Peatross v. BOARD OF COM'RS OF SALT LAKE CTY

Annotate this Case

555 P.2d 281 (1976)

Terri Anne PEATROSS dba Heidi's Massage, Plaintiff and Appellant, v. BOARD OF COMMISSIONERS OF SALT LAKE COUNTY et al., Defendants and Respondents.

Nos. 14265, 14325.

Supreme Court of Utah.

September 14, 1976.

*282 D. Kendall Perkins, Salt Lake City, for plaintiff and appellant.

R. Paul Van Dam, Salt Lake County Atty., Marcus G. Theodore, Asst. Salt Lake County Atty., Salt Lake City, for defendants and respondents.

*283 CROCKETT, Justice:

Plaintiff, Terri Anne Peatross, instituted this action in the district court to challenge the defendant County Commission's revocation of her license to operate "Heidi's Massage and Health Studio," located at 31st South and 300 West in Salt Lake County, for alleged violation of county ordinances regulating such businesses.

There were various proceedings, which included hearings before the defendant Commission, the detail of which is not material here, except to say that Plaintiff was represented by counsel, and that plaintiff herself and other witnesses were sworn and testified, upon the basis of which the Commission found that plaintiff had operated in violation of Section 15-18-6 of the Salt Lake County Ordinances;[1] and consequently made the order revoking her license.

An impasse developed in the District Court when the plaintiff petitioned for and insisted that she was entitled to a trial de novo in the district court. The court took a contrary view, but indicated to the plaintiff that her review should be in the nature of extraordinary writ as provided by Rule 65B, U.R.C.P.; and entered an order to that effect, giving her ten days in which to so proceed. Plaintiff refused and took this appeal seeking reversal of that order. Inasmuch as that is the only order the district court has entered in this case, it is the only appealable order; and therefore the challenge to its propriety is the only matter we are directly concerned with on this appeal. We so state, notwithstanding plaintiff's contentions concerning her entitlement to have an adjudication upon the constitutionality of the pertinent ordinances, upon which we make some comments below.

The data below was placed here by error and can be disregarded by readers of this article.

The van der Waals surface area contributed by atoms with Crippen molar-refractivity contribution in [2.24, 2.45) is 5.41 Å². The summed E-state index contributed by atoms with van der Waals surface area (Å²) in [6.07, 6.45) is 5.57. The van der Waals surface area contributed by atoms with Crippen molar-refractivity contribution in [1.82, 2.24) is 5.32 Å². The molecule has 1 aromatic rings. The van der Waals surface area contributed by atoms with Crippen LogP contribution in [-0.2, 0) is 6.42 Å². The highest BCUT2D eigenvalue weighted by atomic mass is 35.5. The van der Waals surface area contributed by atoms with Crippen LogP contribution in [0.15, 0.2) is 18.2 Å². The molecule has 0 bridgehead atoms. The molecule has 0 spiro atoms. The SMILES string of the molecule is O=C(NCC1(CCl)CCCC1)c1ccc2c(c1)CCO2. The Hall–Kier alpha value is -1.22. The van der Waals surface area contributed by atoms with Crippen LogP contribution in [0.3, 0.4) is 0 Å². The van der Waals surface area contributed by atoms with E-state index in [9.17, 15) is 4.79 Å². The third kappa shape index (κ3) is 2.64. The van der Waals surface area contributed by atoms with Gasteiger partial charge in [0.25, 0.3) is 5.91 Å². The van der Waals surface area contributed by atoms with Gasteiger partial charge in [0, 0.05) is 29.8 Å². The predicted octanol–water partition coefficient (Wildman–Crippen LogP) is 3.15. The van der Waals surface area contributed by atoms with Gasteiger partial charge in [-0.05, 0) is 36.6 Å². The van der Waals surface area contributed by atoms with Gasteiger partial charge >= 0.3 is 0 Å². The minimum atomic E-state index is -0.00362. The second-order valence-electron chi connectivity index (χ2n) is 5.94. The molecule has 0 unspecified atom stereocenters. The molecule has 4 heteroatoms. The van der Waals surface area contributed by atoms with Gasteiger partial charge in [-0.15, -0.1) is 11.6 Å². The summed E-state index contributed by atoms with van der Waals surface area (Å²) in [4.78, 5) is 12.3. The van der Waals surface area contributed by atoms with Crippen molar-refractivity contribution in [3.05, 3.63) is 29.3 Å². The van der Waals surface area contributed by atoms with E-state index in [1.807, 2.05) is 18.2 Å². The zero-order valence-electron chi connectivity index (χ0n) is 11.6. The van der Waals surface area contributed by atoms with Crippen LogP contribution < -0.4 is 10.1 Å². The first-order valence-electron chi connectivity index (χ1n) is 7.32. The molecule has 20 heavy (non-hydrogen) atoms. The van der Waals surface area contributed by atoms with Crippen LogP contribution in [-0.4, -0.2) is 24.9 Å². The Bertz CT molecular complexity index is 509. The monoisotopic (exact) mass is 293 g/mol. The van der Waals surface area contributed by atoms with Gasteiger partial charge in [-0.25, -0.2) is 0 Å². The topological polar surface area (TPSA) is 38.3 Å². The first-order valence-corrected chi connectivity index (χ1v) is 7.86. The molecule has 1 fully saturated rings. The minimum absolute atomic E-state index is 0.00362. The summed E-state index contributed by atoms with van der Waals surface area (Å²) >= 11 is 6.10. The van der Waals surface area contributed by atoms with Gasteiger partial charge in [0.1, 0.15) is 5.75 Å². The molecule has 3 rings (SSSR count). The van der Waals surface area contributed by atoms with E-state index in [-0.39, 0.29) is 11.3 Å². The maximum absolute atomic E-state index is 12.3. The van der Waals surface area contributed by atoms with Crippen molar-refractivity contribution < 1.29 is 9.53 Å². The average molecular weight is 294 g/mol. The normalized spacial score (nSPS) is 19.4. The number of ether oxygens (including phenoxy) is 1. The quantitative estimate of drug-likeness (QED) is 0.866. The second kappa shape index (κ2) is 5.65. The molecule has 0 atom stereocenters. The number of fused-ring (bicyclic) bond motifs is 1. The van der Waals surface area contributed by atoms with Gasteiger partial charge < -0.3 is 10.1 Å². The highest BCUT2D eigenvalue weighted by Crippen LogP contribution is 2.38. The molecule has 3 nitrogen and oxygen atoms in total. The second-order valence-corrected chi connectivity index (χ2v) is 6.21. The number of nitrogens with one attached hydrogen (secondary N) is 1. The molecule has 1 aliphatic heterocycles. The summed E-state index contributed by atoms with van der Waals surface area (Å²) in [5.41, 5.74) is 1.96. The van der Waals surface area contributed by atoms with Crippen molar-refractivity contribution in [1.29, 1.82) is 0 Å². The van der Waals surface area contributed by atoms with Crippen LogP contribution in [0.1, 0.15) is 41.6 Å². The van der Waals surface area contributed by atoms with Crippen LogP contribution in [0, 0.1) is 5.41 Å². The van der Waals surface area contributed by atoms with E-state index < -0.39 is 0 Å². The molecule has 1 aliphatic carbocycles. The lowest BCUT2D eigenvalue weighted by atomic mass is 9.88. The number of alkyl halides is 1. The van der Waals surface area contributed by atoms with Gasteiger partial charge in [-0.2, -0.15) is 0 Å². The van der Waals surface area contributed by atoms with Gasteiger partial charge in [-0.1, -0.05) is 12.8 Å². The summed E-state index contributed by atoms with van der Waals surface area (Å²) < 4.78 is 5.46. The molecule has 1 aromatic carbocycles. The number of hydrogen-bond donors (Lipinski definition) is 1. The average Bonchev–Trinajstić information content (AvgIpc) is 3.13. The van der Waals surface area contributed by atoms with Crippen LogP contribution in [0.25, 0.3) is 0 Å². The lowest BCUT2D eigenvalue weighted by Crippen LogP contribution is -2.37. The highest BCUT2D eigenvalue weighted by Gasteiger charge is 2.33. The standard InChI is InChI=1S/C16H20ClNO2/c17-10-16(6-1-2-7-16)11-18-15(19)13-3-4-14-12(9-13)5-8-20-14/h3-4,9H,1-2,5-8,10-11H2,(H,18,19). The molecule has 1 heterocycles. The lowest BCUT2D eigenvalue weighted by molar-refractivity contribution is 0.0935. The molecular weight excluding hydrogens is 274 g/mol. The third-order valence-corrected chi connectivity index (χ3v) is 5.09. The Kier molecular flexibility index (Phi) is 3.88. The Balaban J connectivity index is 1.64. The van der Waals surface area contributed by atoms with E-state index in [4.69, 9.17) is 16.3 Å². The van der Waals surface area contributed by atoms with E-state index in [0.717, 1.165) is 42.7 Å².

We agree with the plaintiff's contention that the right to pursue one's calling is a valuable personal and property interest and that she is entitled to due process of law in protecting it.[2] What this includes is an opportunity to present her cause, that is, her evidence and her contentions, to a tribunal vested with authority to make a determination thereon. Further, we are in accord with the proposition that a party who deems himself to be wronged by unlawful or capricious and arbitrary action of a public official or department of government, does and should have a right of access to the courts to review and test the validity of his contention.[3]

We have heretofore held that even in the absence of any express statutory procedure, this right of review is implemented through Section 7 of Article VIII of our Utah Constitution which vests general and appellate jurisdiction in our District Courts:

The District Court shall have original jurisdiction in all matters civil and criminal, not excepted in this Constitution, and not prohibited by law; appellate jurisdiction from all inferior courts and tribunals, and a supervisory control of the same . .."

The method by which the district court can exercise "supervisory control" over *284 such tribunals is set forth in Rule 65B, U.R.C.P. It provides for the issuance of an extraordinary writ "where no other plain, speedy and adequate remedy exists ..," or as further provided in Subsection (2):

Where an inferior tribunal, board or officer exercising judicial functions has exceeded its jurisdiction or abused its discretion; ...